The moray eel has two sets of jaws.
Size of the Moray eel depends on the species. It ranges in length from 6 inches to 15 feet. Average weight of the moray eels is 30 pounds.
Larger moray eels can weigh up to 30kg.
Moray eel has a long and slender body which resembles to snake, but they do not belong to the group of reptiles - they are true fish.
Most moray eels are nocturnal.
Color of the moray eel varies from black to yellowish brown. Underside of their body is pale.
The green moray eel is actually brown.
Moray eel has a long dorsal fin which runs from the head to the tail. Most moray eels lack pectoral and pelvic fins.
There are more than 200 known species of moray eels.
Moray eel spends most of its time hidden in the caves and rock crevices on the bottom of the sea. It attacks like an ambush predator that is waiting for the perfect prey to appear.
The moray eel sometimes hunts in a group.
Moray eel is a carnivore (eat meat) who like to eat fish, octopuses, squid, cuttlefish, crabs, mollusks.
Contrary to what is said about its aggressive nature. Admittedly, its bites can physically hurt the divers but the moray eel is very territorial, and it attacks only when it feels threatened. It may be more aggressive when it is in its breeding season.
Moray eel uses specific technique while hunting other animals. They grab a prey using the element of surprise and wrap its body around it until it becomes flattened enough to be swallowed. Other option is to tear apart the victim and eat it one bite after another.
The average moray comes with curved teeth that are ideal for snagging fish.
Unlike other eels, moray eel has two sets of sharp teeth. First set is located in the jaw and other in the throat. Teeth located in the throat are used for breaking up of the food and for facilitated digestion.
Ribbon moray eels (Rhinomuraena quaesita) have bright blue bodies with yellow jaws.
Teeth are pointed backwards, preventing the slippery prey to escape.
Fangtooth moray eels (Enchelycore anatina) have jagged, glass-like teeth that protrude from their first set of jaws.
Moray eels produce slippery substance, acting as protective mucus, which covers their body. Mucus of some species contains toxins.
Giant moray eels (Gymnothorax javanicus) are the largest morays by mass.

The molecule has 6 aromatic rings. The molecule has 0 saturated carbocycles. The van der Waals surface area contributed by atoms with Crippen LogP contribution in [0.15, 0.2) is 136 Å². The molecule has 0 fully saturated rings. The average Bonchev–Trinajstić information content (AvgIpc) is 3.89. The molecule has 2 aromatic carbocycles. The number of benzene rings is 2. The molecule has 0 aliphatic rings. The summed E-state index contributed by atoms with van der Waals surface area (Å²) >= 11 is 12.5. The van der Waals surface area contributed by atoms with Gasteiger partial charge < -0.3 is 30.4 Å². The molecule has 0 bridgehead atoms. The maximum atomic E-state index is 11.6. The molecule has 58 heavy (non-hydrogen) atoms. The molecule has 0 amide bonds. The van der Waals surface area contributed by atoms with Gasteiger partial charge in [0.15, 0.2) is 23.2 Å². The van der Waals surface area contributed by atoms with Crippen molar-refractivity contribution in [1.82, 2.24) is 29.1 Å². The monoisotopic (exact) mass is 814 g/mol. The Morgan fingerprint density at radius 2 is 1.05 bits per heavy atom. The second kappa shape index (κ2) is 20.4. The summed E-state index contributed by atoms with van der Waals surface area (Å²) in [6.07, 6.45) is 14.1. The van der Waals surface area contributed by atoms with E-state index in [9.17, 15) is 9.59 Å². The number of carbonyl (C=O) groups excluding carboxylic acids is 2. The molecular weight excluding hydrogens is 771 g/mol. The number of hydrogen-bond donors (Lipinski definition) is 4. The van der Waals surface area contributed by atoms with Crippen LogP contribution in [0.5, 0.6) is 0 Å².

Although moray eel is one of the top predators in the water, it is often hunted by other large sea creatures such as sharks and barracudas.
Laced moray eels (Gymnothorax favagineus) are also known as leopard morays or honeycomb morays because of the black spots on their white and tan bodies.
Moray eel has large eyes, but does not see well. It has a good sense of smell, which helps it locate the prey.
Golden-tail moray eels (Gymnothorax miliaris), also known as yellow canary morays, are popular among fish owners.
Like all other fish, moray eel breathe using the gills. They are located behind the head, in the form of the two circular openings. Moray eel keeps its mouth open (not because they are ready to bite any second, but) because it needs to provide constant circulation of the water toward the gills.
Unicorn moray eels (Echidna unicolor) have ghostly white or tan bodies with dark rings at the tops of their heads.
Mating season happens every time water temperature and food sources reach the optimal level. Male and female wrap their bodies together for couple of hours. During this time, female can release up to 10 000 of eggs that will be fertilized by the male's sperm. Fertilized eggs will develop into larva which swims as a part of the plankton (up to year) until it becomes large enough to come back to the bottom of the sea, where it will start its life as a fully formed moray eel.
Great percent of moray eel in the larval phase ends up in the stomach of the large predators. Those that survive can live between 10 and 30 years.
Zebra moray eels (Gymnomuraena zebra) have black and white stripes much like a zebra.